A Cheap, Fake Tan Cures Acne

A lucky few have never experienced acne. Though it’s often associated with adolescence, according to the National Institutes of Health (NIH), around 80% of people aged between 11 and 30, have acne outbreaks at some point. It’s only when people enter their 30s that acne really starts to go away. For an unlucky few, acne can persist till their 40s and 50s. Acne can turn the most beautiful face into something quite unsightly. Though it is typically not a serious health problem, it can have damaging effects on a person’s emotional health. It may at times lead to permanent scarring. It’s no wonder that people are often quite desperate to find treatments for acne. Though there are prescription and over-the-counter treatments available, many people struggle to find a suitable treatment. Kerrie Dodd, a medical records administrator, struggled with acne from the age of 14 until she turned 28. Having tried various treatments, she stumbled on a surprising cure for her acne. British newspaper, the Metro recounts her discovery. Let’s discuss that piece and her unlikely discovery. 

Like many people, Dodd believed that as she entered her 20s, her acne would gradually ease and go away. By this time, she had tried every treatment she could find including a host of medical treatments and expensive foundations to mask them. Like many people, her acne made her incredibly self-conscious. It’s hard to feel great when you look like a world atlas with loads of blobs all over your face. She would avoid leaving the house, which really hurt her social life. Wearing make-up to cover up the acne just made things worse. She seemed to be in an impossible position. Do nothing and accept the acne or do something and look worse. There were no good solutions. Foundations at least seemed to cover up the acne but they kept with a hefty price tag. Each year, she spent an average of £300 (around $416) on foundation from Estée Lauder and MAC. a year on pricey cosmetics from brands such as MAC and Estee Lauder. By this time, she had resigned herself to not being able to cure her acne. Even at the best of times, she would have blemishes on her face. Nothing seemed to work. She even had to sleep on her back because the acne made her skin so sensitive to the touch she would be in pain if she slept any other way. The pandemic made things worse for her: face masks irritated her skin inflaming the acne even more.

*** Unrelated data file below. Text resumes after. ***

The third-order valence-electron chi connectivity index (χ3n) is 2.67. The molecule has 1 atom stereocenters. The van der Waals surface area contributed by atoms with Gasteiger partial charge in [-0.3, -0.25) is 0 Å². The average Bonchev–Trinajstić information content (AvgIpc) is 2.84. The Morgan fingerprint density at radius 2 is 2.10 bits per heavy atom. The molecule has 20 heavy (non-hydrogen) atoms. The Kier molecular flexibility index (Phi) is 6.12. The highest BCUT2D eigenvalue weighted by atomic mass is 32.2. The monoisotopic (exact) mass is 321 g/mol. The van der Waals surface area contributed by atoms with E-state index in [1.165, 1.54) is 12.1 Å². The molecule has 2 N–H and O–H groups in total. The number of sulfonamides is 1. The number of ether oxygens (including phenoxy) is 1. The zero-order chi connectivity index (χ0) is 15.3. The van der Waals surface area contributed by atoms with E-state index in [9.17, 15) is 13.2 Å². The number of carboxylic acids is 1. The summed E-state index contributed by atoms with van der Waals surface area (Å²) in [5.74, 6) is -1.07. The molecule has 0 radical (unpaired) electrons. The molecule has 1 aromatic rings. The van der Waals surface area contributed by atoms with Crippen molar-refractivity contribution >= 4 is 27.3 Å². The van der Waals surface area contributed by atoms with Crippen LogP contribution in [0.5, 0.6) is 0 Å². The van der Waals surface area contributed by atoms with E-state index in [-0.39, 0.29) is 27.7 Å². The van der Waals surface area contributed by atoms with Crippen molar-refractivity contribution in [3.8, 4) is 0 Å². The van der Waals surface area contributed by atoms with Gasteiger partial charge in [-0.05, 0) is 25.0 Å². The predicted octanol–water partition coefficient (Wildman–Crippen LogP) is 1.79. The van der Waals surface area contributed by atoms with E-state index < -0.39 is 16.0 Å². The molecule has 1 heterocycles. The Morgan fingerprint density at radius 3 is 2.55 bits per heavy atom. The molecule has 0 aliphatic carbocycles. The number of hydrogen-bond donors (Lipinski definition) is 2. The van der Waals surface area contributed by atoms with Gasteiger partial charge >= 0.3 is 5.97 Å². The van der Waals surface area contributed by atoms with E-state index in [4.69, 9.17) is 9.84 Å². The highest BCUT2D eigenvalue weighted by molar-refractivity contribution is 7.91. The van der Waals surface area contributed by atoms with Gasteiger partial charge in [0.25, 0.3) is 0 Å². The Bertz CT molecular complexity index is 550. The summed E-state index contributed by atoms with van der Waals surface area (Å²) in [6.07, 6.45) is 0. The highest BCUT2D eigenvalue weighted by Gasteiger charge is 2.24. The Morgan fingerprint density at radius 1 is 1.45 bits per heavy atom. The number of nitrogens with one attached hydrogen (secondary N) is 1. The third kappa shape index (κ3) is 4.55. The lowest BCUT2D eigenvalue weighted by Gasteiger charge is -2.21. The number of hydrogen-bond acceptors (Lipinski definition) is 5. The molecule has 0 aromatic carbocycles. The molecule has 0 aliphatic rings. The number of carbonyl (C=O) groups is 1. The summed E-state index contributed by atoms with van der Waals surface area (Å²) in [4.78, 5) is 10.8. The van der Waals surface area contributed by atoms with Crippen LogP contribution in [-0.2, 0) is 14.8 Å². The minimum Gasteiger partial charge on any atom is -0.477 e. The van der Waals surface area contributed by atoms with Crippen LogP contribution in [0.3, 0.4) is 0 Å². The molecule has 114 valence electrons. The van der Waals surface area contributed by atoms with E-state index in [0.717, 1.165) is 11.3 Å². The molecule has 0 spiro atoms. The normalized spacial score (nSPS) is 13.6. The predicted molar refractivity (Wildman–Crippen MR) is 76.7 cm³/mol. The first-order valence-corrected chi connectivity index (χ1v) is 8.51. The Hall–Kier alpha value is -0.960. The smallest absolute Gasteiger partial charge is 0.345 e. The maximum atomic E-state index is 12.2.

Only a desperate person would try the treatment she heard of one day. Perhaps that is why they say necessity is the mother of invention. An ad for a vegan cannabidiol (CBD) infused fake tan intrigued her because she had lost all hope. Dodd says she was always an anxious person and her problems with acne just sent her anxiety through the roof. She was desperate for something that would work. By this time, she just wanted something to help with her complexion. This was not about curing her of acne. 

The fake tan, Utan x Jamie Genevieve CBD Tanning Water, cost just £18 (around $25), and is said to have anti-inflammatory and anti-bacterial properties. What it does not advertise itself as is that it can cure acne. People don’t usually visit the best spray tanning expecting to get their acne cured. She sprayed the fake tan on and it really did improve her complexion. After a week, something had changed: her acne started to subside and within three months, her face had completely cleared. With now-glowing skin, she had ditched the foundation and even makeup! Her self-confidence has never been higher. All thanks to a cheap, fake tan that isn’t supposed to cure acne.

Written by